Research Paper Title
Clozapine reliably increases the motivation for food: parsing the role of the 5-HT2c and H1 receptors.
Although clozapine is effective in treating schizophrenia, it is associated with adverse side effects including weight gain and metabolic syndrome.
Despite this, the role of clozapine on feeding behaviour and food intake has not been thoroughly characterised.
Clozapine has a broad pharmacological profile, with affinities for several neurotransmitter receptors, including serotonin (5-hydroxytriptamine, 5-HT) and histamine.
Given that the serotonin 5-HT2C receptor and histaminergic H1 receptor are involved in aspects of feeding behaviour, the effect of clozapine on feeding may be linked to its action at these receptors.
The researchers assessed, in rats, the effect of acute and subchronic administration of clozapine on responding for food under a progressive ratio (PR) schedule under conditions of food restriction and satiety.
They also examined the effect of antagonists of the serotonin 5-HT2C and histaminergic H1 receptors on the same schedule.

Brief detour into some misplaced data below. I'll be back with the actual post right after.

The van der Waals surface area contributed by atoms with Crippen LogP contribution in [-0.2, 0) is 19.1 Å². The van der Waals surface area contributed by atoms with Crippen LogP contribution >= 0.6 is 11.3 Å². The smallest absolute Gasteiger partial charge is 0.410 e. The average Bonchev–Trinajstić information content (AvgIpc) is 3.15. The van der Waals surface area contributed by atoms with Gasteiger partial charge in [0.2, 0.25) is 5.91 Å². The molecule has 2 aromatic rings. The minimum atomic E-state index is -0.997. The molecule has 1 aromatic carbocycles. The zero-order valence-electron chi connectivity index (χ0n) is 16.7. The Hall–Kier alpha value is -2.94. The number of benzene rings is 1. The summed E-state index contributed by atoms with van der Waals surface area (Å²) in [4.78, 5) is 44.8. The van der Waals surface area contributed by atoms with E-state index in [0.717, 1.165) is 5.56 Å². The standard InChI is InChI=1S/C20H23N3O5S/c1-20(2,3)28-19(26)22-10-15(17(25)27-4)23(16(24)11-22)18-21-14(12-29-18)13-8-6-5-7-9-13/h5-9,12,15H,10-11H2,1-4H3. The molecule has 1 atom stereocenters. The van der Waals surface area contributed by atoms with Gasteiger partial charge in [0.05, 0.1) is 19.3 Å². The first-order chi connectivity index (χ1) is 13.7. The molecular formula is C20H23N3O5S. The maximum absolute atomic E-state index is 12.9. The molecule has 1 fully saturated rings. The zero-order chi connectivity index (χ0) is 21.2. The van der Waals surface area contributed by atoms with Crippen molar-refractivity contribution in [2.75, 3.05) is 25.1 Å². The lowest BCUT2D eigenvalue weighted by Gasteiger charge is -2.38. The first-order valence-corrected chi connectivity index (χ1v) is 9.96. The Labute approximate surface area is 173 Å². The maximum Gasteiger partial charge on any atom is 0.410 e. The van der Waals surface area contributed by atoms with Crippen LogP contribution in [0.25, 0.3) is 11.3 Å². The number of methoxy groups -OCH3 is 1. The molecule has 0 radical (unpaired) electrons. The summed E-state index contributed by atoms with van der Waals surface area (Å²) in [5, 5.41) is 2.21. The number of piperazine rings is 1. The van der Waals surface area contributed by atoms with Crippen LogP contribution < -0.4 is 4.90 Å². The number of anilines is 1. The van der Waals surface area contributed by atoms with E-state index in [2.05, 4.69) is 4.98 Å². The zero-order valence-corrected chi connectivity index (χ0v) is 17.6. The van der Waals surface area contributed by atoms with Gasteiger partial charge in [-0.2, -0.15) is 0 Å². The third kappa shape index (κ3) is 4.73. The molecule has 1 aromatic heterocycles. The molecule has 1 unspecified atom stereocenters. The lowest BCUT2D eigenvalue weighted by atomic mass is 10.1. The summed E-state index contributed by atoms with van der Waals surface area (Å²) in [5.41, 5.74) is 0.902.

Clozapine reliably increased responding for food, even when rats had ad libitum access to food.
The effect of clozapine on responding for food was reproduced by combined (but not individual) antagonism of the serotonin 5-HT2C and histaminergic H1 receptors.
These findings show that clozapine enhances the motivation to work for food, that this effect is stable over repeated testing, and is independent of hunger state of the animal.
This effect may relate to a combined action of clozapine at the serotonin 5-HT2C and histaminergic H1 receptors.
Abela, A.R., Ji, X.D., Li, Z., Lê, A.D. & Fletcher, P.J. (2020) Clozapine reliably increases the motivation for food: parsing the role of the 5-HT2c and H1 receptors. Psychopharmacology (Berl). doi: 10.1007/s00213-019-05425-7. [Epub ahead of print].